A U.K. charity that usually focuses on community capacity building is lending an effort to preserve the heritage of the Jewish community in Brest, Belarus, where hundreds of headstones have been used in construction, The Daily Mail reported on Friday.
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Debra Brunner, co-director of The Together Plan, has taken on the task of helping protect the headstones and turn them into a memorial, according to the Mail.
Some 1,500 headstones from Jewish cemeteries have been discovered all over Brest over the past six years. Brunner told the Mail about her recently "bizarre" visit to a supermarket where hundreds of the headstones were discovered in May.
"I’ve never seen anything like it. It was bizarre. They were everywhere," she said. "The builders were very kind, though, and concerned and wanted to know what they should do with them."
Brest, formerly known as Brest-Litovsk, was a major center of Lithuanian Jewry. Nearly 30,000 Jews lived in Brest in 1941, on the eve of the Nazi invasion of the Soviet Union.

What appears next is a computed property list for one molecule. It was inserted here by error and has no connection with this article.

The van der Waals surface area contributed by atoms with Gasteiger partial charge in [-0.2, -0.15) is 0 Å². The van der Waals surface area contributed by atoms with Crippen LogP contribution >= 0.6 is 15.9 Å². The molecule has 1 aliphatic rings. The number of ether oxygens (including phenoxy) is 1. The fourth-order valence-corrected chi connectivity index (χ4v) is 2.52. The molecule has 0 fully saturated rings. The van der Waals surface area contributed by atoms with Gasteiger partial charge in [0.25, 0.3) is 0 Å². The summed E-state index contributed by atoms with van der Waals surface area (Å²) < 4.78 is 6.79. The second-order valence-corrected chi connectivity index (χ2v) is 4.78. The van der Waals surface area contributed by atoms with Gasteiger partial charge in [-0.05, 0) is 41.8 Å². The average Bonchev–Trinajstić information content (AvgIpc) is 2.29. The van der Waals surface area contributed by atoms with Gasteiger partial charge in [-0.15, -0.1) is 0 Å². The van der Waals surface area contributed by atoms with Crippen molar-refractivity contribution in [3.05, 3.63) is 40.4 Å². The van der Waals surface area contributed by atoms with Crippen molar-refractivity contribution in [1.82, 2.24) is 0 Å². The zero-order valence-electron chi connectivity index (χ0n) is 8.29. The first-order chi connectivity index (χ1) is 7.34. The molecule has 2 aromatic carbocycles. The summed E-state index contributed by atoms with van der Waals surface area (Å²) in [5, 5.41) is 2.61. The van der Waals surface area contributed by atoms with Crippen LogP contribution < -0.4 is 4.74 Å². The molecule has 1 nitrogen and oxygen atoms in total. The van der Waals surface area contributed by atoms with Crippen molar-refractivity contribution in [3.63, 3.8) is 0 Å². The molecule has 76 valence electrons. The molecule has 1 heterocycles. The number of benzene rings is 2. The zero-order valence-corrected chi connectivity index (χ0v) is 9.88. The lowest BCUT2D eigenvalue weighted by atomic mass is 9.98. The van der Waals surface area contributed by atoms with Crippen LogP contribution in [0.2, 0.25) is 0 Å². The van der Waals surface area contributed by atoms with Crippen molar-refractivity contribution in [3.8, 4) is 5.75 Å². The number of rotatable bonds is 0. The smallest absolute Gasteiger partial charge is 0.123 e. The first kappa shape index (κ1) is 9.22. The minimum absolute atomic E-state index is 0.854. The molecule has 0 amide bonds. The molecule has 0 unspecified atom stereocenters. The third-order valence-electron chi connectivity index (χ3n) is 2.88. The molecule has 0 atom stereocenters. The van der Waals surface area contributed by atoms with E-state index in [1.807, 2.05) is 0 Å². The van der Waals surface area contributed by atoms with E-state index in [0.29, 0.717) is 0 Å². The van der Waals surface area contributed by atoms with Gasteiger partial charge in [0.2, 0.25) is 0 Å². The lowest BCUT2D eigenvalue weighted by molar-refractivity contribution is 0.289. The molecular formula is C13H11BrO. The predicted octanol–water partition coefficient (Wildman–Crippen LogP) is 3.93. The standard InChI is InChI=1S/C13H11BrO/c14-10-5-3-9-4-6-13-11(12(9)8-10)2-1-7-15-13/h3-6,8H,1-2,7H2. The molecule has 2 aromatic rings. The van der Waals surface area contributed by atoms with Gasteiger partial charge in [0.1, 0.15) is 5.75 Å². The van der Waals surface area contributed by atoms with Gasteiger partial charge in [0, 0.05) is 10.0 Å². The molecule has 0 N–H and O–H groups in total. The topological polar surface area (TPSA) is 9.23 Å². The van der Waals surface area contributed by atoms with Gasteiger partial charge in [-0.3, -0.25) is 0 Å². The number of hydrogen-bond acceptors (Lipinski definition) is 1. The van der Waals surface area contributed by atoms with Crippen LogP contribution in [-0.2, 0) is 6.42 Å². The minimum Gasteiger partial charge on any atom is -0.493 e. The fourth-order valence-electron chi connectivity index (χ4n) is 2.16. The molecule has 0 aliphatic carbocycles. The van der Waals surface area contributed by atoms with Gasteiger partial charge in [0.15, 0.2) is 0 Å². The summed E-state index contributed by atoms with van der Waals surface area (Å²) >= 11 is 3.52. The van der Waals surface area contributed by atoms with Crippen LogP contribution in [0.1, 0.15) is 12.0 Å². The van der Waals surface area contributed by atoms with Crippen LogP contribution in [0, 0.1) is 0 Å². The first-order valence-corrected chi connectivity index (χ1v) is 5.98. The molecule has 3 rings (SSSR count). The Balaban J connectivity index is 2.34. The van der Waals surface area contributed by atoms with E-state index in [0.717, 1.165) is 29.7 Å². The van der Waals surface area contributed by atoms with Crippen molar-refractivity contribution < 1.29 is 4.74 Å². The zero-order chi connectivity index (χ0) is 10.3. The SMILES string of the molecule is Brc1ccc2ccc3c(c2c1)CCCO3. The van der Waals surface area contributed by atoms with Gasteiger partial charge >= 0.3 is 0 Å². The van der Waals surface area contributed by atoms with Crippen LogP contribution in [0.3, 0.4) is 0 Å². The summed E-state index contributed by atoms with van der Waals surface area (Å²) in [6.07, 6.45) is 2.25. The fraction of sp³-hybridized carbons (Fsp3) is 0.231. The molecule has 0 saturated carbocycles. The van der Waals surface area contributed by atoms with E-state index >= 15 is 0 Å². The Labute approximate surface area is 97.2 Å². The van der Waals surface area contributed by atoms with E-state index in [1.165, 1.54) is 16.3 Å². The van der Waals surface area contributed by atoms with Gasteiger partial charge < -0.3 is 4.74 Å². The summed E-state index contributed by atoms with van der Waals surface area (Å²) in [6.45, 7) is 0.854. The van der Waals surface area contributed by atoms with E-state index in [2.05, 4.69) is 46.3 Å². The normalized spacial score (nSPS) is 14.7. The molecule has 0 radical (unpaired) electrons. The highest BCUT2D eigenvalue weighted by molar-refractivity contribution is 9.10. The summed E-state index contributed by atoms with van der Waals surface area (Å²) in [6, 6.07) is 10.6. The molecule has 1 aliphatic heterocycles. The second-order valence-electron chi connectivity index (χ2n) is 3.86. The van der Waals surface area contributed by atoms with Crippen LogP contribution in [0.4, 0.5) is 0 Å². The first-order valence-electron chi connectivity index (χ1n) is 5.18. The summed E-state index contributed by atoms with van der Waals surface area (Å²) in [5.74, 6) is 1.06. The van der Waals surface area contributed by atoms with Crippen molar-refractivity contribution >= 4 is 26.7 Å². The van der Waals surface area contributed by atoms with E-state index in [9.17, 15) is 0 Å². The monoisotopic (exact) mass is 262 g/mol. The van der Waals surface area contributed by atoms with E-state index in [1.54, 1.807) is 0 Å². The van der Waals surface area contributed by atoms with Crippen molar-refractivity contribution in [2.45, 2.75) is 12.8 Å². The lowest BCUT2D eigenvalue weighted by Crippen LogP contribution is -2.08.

"Every Jew in Brest – bar 19 – was killed by the Nazis," Brenner said. ‘That’s 30,000 Jews killed. The whole community was annihilated."
After World War II, the "Soviets desecrated the whole cemetery and removed every single gravestone," she said, noting the graveyard dated back to 1832. Residents of the town apparently made use of the headstones for various purposes – as foundations, grindstones and in roads – without knowing what their origin was, according to the Mail.
When some suspicious residents finally brought the building material to the attention of a local priest, he recognized them as sacred objects and told them to save them, according to the report.
"More and more people recognized them – and soon there was a tidal wave of headstones," Brunner told The Mail Online.
She said The Together Plan is trying to garner support from the U.S Commission For Jewish Heritage Abroad to help raise funds for a memorial for the stones, which are currently stored in the arches of the Brest Fortress.
"‘If the Jews get their memorial it will empower them – out of death will come new life," added Brunner, who is also a director for Finchley Reform Synagogue in North London, according to the charity's website.